Successful CAR-T treatments burst onto the immuno-oncology [IO] scene earlier this decade, and their compelling clinical data for blood cancers (overall remission rates above 50%) led to rapid regulatory approvals for Yescarta (Kite–Gilead) and Kymriah (Novartis) beginning in 2017. These approvals helped accelerate the growth of cell therapy clinical trials (now over 1,000 worldwide) and financings, which increased 73% to $13.3B in 2018.
However, first-generation IO cell therapies are of the “patient-specific,” autologous variety, which require a logistically complex, two-week, costly manufacturing process that ultimately drives pricing to greater than $350,000 per patient. Additionally, there are identified safety risks, including neurotoxicity, the now controllable — but nevertheless violent — cytokine release syndrome. There are also concerns about the continued use of viral vectors to perform the genetic reprogramming of T cells. However, the future for advanced therapies is bright, with next-gen IO products in position to overcome those issues while expanding indications to solid tumors. Beyond oncology, cell therapies and 3D bioprinting techniques are in development with the potential to revolutionize fields from neurology to transplantation.
The FDA estimates that, by 2025, there may be 10–20 new cell and gene therapies (C/GT) approved per year. Some of those will be in IO, where the switch from autologous treatments to lower cost “off-the-shelf” (allogeneic) products may be realized. Strategies to “go-allo” include the use of alternative cell types. Natural killer (NK) cells, macrophages and induced pluripotent stem cells (iPSCs) plus new gene-editing tools are facilitating the creation of creatively named “Armored CARs,” “TaNKs,” and other next-gen products, which have the potential for greater efficacy and lower costs. Additionally, new “non-viral” gene delivery methods (e.g., transposon systems, mRNA technologies and synthetic DNA nanocarriers) provide new capabilities while improving safety.
Meanwhile, outside the field of oncology, allogeneic mesenchymal stromal cell (MSC)-based therapies continue to make slower yet steady progress for indications ranging from Crohn’s disease (EMA approval of TiGenix–Takeda’s Alofisel in 2018) to multiple sclerosis, ischemic stroke and congestive heart failure (note Mesoblast’s active 600-patient phase III trial). CRISPR and other gene-editing tools hold significant promise for MSC use in inflammatory disease indications, too. Some innovators even seek to use those tools to modify MSCs to turn them into “drug delivery systems,” given the cells’ innate ability to “home” to sites of immune dysfunction.
The development of iPSC-based cell therapies is yet another promising category. The field was catalyzed by Bayer/Versant Ventures’ enormous $225M Series A investment that created BlueRock Therapeutics in 2016. Leading with a dopaminergic neuron product, BlueRock hopes to address critical unmet clinical needs in Parkinson’s disease, among others.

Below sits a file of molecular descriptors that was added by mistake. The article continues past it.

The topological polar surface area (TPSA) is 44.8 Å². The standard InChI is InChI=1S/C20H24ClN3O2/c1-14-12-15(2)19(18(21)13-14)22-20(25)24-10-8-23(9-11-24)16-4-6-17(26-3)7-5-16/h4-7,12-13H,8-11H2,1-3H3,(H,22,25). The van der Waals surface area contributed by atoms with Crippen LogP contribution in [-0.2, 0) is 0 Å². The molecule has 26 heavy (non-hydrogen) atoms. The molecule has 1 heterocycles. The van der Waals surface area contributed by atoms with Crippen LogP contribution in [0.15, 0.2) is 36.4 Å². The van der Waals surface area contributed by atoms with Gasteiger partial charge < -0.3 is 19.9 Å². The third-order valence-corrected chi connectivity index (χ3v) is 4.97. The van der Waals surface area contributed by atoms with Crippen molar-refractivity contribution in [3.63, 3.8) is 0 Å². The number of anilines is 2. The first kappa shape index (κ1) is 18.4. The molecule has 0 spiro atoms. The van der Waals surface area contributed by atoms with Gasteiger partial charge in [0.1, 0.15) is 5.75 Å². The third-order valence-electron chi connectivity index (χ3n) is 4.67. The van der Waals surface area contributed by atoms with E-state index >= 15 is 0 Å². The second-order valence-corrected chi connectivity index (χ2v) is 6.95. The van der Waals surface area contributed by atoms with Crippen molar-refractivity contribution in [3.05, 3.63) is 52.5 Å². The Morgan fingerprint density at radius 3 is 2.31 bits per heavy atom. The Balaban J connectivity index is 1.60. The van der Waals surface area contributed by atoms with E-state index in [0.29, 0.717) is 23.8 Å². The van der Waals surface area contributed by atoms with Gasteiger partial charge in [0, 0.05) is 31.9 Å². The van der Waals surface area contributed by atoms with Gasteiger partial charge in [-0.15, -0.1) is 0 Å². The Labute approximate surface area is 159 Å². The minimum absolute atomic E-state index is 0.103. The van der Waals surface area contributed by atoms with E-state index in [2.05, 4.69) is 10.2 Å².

Biofabrication – the Next Big Thing in Biologics?
With 20 people dying in the United States each day waiting for an organ transplant, the need for alternatives to organ donations grows unabated. Fortunately, technologies are continuing to emerge that combine bioinks (cells), biopapers (scaffolds), bioprinters and other materials to create biofabricated tissues. This will be a challenging task, no doubt, but a number of companies already have active development programs underway, including Biostage’s work on a lab-produced esophagus, Orgenesis’ liver constructs, and United Therapeutics’ endeavor to build the XenoLung.
The Future of Biologics M&A Activity
The past appears to be the prologue for advanced therapies. Like monoclonal antibody deals in the late 2000s, cell therapy deals are ramping in the back half of this decade, recently punctuated by BMS’ $74B pickup of Celgene. The heat is on in biologics manufacturing M&A, too. Danaher grabbed GE’s BioProcess business for $21B to pair with their Pall Life Science holding. Meanwhile, a couple of CDMOs made grabs for viral vector capability and capacity. Thermo Fisher shelled out $1.7B for Brammer Bio, and Catalent paid $1.2B for Paragon Bioservices, within weeks of one another. It is remarkable that Paragon had only just held the grand opening of its new viral vector facility four days before its deal with Catalent was announced.
It’s hard to imagine the field getting any hotter over the coming years. However, with therapeutic proteins far from “mature,” cell and gene therapies just entering the growth stage of their life cycle and the field of biofabrication hardly even out of the gate, there’s almost certainly much more to come. So, hold on to your hat: there is plenty of activity in advanced therapies, bioprocess systems and biologics CDMOs in the forecast.